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Youth Guarantee five years on: Lessons learnt
The latest Eurostat figures show that the youth unemployment rate dropped from 18.7% in 2016 to 16.8% by the end of 2017. Since peaking at 23.9% following the 2008 financial crisis, youth unemployment has now fallen to just over 1 percentage point above the pre-2008 rate (15.1%), which shows the positive progress that has been made in this area over the last five years.
The Youth Guarantee scheme has been playing a key role in this progress since EU Member States committed to the implementation of the scheme in a Council Recommendation of April 2013. Aimed at giving every person under 25 a good-quality offer of employment, continued education, an apprenticeship or a traineeship within four months of becoming unemployed or leaving formal education, the Youth Guarantee has helped to improve the lives of millions of young Europeans. It’s supported by the Youth Employment Initiative, the main EU funding programme that facilitates its implementation.
What has been achieved so far?
According to the latest data from the European Commission:
More than 5 million young people have registered in Youth Guarantee schemes each year since 2014.
More than 3.5 million young people have taken up an offer of employment, education, traineeship or apprenticeship each year since 2014.
There are 2.2 million less young unemployed people in the EU and 1.4 million less young people not in employment, education or training (NEET) since 2013.
The share of 15-24 year-olds not in work, education or training dropped from 13.2% in 2012 to 10.9% in 2017.
Last year, the Commission launched a database of promising practices supporting young people in their transition from school to work. A majority of these schemes receive financial support from the Youth Employment Initiative and the European Social Fund.
Some of these practices entered the spotlight at last year’s Youth Guarantee Learning Forum. Organised by the Commission in Brussels, the forum enabled mutual exchange and learning between practitioners by sharing information about different measures delivered in the context of the Youth Guarantee.
Youth Mediators: The Bulgarian success story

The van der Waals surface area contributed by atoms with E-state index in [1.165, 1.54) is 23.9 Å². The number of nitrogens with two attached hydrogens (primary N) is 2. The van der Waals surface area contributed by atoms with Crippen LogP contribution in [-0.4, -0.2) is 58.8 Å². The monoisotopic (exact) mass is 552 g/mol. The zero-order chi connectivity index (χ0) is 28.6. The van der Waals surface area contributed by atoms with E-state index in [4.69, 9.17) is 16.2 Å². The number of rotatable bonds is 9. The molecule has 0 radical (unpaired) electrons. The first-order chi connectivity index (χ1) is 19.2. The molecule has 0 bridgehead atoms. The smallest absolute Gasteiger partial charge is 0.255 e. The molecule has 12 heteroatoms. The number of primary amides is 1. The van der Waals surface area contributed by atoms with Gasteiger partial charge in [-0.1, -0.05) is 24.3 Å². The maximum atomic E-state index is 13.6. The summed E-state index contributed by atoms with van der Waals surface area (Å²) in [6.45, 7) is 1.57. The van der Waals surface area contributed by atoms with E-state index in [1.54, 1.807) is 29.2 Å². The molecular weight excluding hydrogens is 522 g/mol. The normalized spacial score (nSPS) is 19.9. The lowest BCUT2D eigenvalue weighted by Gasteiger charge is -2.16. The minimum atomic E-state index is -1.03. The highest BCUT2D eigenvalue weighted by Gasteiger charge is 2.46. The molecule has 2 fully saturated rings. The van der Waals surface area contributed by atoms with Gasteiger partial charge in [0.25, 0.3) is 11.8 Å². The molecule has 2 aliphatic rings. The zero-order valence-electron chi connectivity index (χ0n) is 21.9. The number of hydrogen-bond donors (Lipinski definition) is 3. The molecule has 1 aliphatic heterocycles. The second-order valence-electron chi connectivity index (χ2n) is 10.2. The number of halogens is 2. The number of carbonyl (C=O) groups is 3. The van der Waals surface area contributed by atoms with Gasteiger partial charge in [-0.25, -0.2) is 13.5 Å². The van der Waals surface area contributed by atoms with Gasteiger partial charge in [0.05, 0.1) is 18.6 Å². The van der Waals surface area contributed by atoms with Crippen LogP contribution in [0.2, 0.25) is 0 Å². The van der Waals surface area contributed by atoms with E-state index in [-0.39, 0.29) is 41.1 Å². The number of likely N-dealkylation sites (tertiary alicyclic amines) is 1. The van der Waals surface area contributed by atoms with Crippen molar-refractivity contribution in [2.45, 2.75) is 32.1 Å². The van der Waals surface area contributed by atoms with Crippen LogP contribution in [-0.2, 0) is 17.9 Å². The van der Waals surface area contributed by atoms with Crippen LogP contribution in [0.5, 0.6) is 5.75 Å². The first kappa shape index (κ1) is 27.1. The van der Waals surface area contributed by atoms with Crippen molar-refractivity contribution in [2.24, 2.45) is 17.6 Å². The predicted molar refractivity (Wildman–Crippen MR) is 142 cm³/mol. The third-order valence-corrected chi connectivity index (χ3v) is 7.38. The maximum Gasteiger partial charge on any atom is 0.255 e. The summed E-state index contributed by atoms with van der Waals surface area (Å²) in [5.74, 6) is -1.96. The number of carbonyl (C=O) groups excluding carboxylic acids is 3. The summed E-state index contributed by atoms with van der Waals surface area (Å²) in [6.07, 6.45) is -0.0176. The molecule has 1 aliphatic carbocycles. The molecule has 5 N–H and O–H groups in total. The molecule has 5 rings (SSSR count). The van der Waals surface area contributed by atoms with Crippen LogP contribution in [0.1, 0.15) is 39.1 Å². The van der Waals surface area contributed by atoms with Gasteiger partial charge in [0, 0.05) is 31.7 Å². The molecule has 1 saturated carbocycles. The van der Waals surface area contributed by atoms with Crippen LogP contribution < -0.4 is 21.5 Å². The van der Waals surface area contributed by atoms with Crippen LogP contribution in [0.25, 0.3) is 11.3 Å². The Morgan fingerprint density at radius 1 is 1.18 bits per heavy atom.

The Youth Mediators initiative of Bulgaria was one of the inspiring practices highlighted at the Youth Guarantee Learning Forum. The primary objective is to identify young NEETs who are not registered with the Bulgarian Public Employment Service (PES), contact them, and inform them of careers’ services and opportunities for education, employment or training. In order to provide these services, youth mediators are first selected and trained on how to reach out to and communicate with NEETs, and to provide information and counselling support for activation.
The youth mediators are also taught how to engage with employers and educational institutions. After completing training, the soon-to-be youth mediator is then put in touch with the labour mediator from the local PES and a representative of the local Education Inspectorate to establish contacts with formal institutions.
Despite these achievements and the overall EU-28 rate continuing to fall, youth unemployment remains high in many individual Member States. The Commission acknowledges the importance of reaching out to the regions and young people most in need. One key way that the Commission intends to achieve this is through the launch of the European Social Fund Plus (ESF+).
Due to run from 2021-2027, the ESF+ will encompass the Youth Employment Initiative alongside a number of other Commission funds and programme such as the European Social Fund. The new fund is designed to allow the EU and Member States to provide more integrated and targeted support to people across Europe, including youth. This support will help to equip people with the skills and experience they need to succeed in a rapidly changing – and often challenging – labour market.
There will also be changes on a programme level, with EU Member States required to dedicate at least 10% of their ESF+ funding to supporting youth employment and the activation of young people on the labour market. With a proposed overall budget of €101.2 billion for the programming period, the potential of the ESF+ to help Europe’s youth to succeed is substantial.
“Europe wants to empower its people,” Commission Marianne Thyssen concluded when speaking about the rationale behind the ESF+. “Our new, flexible and simplified social funds are focused on investing in people: to make sure they have the right skills, to make sure they have modern social protection adapted to new forms of work, and to show solidarity with those who need it most.”
For an in-depth look into the Youth Guarantee scheme, see The Youth Guarantee in a nutshell.
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